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Exploring a World Where Technology Trumps Instinct

Courtney Maum’s new novel launched May 30


By Lindsey Pizzica Rotolo

When asked how she feels now that her new novel, “Touch,” is completed, Courtney Maum says with some hesitation, “I feel good.”

Courtney Maum will travel to 21 towns and cities across the U.S. during her book tour. Photo by Colin Lane.

Launching a book in early summer is usually optimal, as it is the high season for reading. Putnam, Maum’s new publisher, is hoping to get “Touch” on those coveted “Essential Summer Reading” lists that can propel a novel into the stratosphere. In fact, the book has already won glowing praise from O, The Oprah Magazine, Interview, InStyle, Marie Claire and others. But Maum is a bit nervous that the novel’s focus—the dehumanization of a technology-driven world—may be a hard sell in these times when people are especially glued to their phone’s news feeds.

The Norfolk-based writer has a few friends in the literary world whose book sales underperformed expectations in post-election 2016 because of events in the news cycle. “People weren’t reading fiction this year. There was just too much to keep up with in current events,” says Maum.

Three years in the works, “Touch” tells the tale of Sloane Jacobsen, a famous trend forecaster, who moves to New York City for a six-month-long job assignment with a giant tech company. The CEO hired Jacobsen to guide his creative teams through the months leading up to a three-day summit about consumer trends. The summit’s theme, “What will we make when we stop making kids?” appeals to Jacobsen at first, but the protagonist soon finds herself majorly conflicted on the topic, both at work and in her personal life.

Maum’s writing is pensively observant, and shines a spotlight on many alarming current trends that the masses have become numb to. One excerpt has the protagonist asking, “how does it feel to live in a world where no one ever needs to ask anyone else for directions anymore, or to be asked to take a photo of a honeymooning couple with their camera?” And answering, “If you think that selfie sticks are the way to happiness, you’re dead wrong. Human touch is endangered. You think the future belongs to the type of people who are going to synch their fridges with their smartphones, but people are ready—not tomorrow, but now—to be vulnerable and undirected and intimate again.”

The cover of “Touch” was designed by Rodrigo Corral.

But that kind of grim scrutiny is balanced by a writing style that also leaves the reader chuckling. Maum’s exploration of the mass appeal of succulents (which the author admits was originally three pages long) offers the following analysis, for example: “Americans didn’t know why they’d become so obsessed with cacti—they just accepted the fact that drought-resistant plants were the new must-haves for office and home design in the mindless way they’d once accepted ferns, but really, what was going on was a socially sanctioned apathy toward the planet’s overheating. It was apocalyptic acclimation, by way of indoor plants.”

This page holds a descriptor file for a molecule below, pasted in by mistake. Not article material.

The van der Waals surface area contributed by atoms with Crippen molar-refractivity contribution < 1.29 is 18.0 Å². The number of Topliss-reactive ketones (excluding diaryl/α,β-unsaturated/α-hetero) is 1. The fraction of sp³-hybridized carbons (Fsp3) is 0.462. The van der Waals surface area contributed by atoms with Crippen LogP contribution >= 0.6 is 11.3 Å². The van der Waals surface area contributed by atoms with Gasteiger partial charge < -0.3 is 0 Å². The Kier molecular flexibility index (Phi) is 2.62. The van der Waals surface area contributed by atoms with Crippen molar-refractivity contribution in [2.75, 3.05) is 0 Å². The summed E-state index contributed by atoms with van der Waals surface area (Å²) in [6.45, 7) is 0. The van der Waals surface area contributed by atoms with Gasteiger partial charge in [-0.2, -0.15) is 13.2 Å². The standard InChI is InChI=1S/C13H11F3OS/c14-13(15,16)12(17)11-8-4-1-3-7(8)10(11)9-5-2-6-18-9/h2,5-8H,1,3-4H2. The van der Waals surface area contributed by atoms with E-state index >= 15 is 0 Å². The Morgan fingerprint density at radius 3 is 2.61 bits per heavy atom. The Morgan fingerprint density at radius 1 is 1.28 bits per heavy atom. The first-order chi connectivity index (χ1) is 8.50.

“Touch” took form from the potential Maum saw for “human instinct to go extinct,” and writing about it certainly was cathartic. Years ago, Maum became fixated on the growing incapability of people to rely on intuition for solving even the most basic problems. “Instinct is really precious to me,” says the author. “My friends wouldn’t listen to me talk about it anymore, so I had to write a book.”

Ironically, Maum, who admits to not liking her phone, had to become more plugged-in to write the novel. “It was a little hard living in Norfolk to summon that tech-driven world.” She took a few trips to New York, and signed up for a bunch of apps, so she could write more authentically on the subject.

As in her first novel, “I Am Having So Much Fun Here Without You,” Maum’s second novel introduces the reader to wildly vivid and believable characters that are hard to take a break from. This is not a novel that rests on your night stand for more than a week.

Maum embarks on a whirlwind two-week book tour, beginning in Washington, D.C. on May 30 and ending in Chattanooga, Tenn. on June 9. She will visit 13 cities—Houston, Wichita, Saint Paul, Corte Madera, Oakland, Seattle, Portland, Ann Arbor, New York, Brooklyn and Madison, Conn., before landing back home in mid-June.

Maum will join former W Magazine editor Jane Larkworthy at the Norfolk Library on June 18 at 2 p.m. to discuss the art of trend spotting and how various trends affect our lifestyles. Maum will do a short reading from “Touch” at the event, and a book signing will follow. The novelist has a few more regional events between July 6 and September 17, including The Mount’s Literary Roundtable in Lenox, Mass. on July 6 and Volume Reading Series in Hudson on July 8. Visit www.courtneymaum.com for more information.

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